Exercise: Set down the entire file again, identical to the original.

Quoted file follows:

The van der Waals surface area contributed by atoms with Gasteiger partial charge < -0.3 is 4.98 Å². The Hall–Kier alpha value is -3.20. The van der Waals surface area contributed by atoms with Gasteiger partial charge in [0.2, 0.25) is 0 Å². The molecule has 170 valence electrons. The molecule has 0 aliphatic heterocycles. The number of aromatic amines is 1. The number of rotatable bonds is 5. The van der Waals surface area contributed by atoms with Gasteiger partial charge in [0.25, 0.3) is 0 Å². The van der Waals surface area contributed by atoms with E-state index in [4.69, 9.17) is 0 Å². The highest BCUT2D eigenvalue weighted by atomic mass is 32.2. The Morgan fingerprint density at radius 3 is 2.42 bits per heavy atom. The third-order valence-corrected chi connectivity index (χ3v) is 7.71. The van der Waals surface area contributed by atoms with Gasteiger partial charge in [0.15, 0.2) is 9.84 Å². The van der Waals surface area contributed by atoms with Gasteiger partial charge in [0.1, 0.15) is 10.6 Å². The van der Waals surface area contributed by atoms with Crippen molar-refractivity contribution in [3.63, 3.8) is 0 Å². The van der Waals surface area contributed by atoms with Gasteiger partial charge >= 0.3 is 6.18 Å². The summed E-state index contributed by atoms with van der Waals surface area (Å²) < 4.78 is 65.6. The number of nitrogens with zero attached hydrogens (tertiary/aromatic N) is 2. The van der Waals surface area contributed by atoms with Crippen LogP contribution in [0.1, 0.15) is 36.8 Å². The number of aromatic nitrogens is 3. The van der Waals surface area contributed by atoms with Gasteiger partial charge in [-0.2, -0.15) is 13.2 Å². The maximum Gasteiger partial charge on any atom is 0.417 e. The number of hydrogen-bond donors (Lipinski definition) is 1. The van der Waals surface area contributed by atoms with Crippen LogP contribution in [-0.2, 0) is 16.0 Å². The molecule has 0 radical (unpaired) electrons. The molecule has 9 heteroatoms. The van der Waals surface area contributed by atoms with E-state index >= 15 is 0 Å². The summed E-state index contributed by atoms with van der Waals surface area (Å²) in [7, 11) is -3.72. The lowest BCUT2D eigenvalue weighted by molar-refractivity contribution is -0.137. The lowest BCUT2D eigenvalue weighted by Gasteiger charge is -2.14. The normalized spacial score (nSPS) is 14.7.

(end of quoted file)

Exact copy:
The van der Waals surface area contributed by atoms with Gasteiger partial charge < -0.3 is 4.98 Å². The Hall–Kier alpha value is -3.20. The van der Waals surface area contributed by atoms with Gasteiger partial charge in [0.2, 0.25) is 0 Å². The molecule has 170 valence electrons. The molecule has 0 aliphatic heterocycles. The number of aromatic amines is 1. The number of rotatable bonds is 5. The van der Waals surface area contributed by atoms with Gasteiger partial charge in [0.25, 0.3) is 0 Å². The van der Waals surface area contributed by atoms with E-state index in [4.69, 9.17) is 0 Å². The highest BCUT2D eigenvalue weighted by atomic mass is 32.2. The Morgan fingerprint density at radius 3 is 2.42 bits per heavy atom. The third-order valence-corrected chi connectivity index (χ3v) is 7.71. The van der Waals surface area contributed by atoms with Gasteiger partial charge in [0.15, 0.2) is 9.84 Å². The van der Waals surface area contributed by atoms with Gasteiger partial charge in [0.1, 0.15) is 10.6 Å². The van der Waals surface area contributed by atoms with Crippen molar-refractivity contribution in [3.63, 3.8) is 0 Å². The van der Waals surface area contributed by atoms with Gasteiger partial charge >= 0.3 is 6.18 Å². The summed E-state index contributed by atoms with van der Waals surface area (Å²) < 4.78 is 65.6. The number of nitrogens with zero attached hydrogens (tertiary/aromatic N) is 2. The van der Waals surface area contributed by atoms with Crippen LogP contribution in [0.1, 0.15) is 36.8 Å². The number of aromatic nitrogens is 3. The van der Waals surface area contributed by atoms with Gasteiger partial charge in [-0.2, -0.15) is 13.2 Å². The maximum Gasteiger partial charge on any atom is 0.417 e. The number of hydrogen-bond donors (Lipinski definition) is 1. The van der Waals surface area contributed by atoms with Crippen LogP contribution in [-0.2, 0) is 16.0 Å². The molecule has 0 radical (unpaired) electrons. The molecule has 9 heteroatoms. The van der Waals surface area contributed by atoms with E-state index >= 15 is 0 Å². The summed E-state index contributed by atoms with van der Waals surface area (Å²) in [7, 11) is -3.72. The lowest BCUT2D eigenvalue weighted by molar-refractivity contribution is -0.137. The lowest BCUT2D eigenvalue weighted by Gasteiger charge is -2.14. The normalized spacial score (nSPS) is 14.7.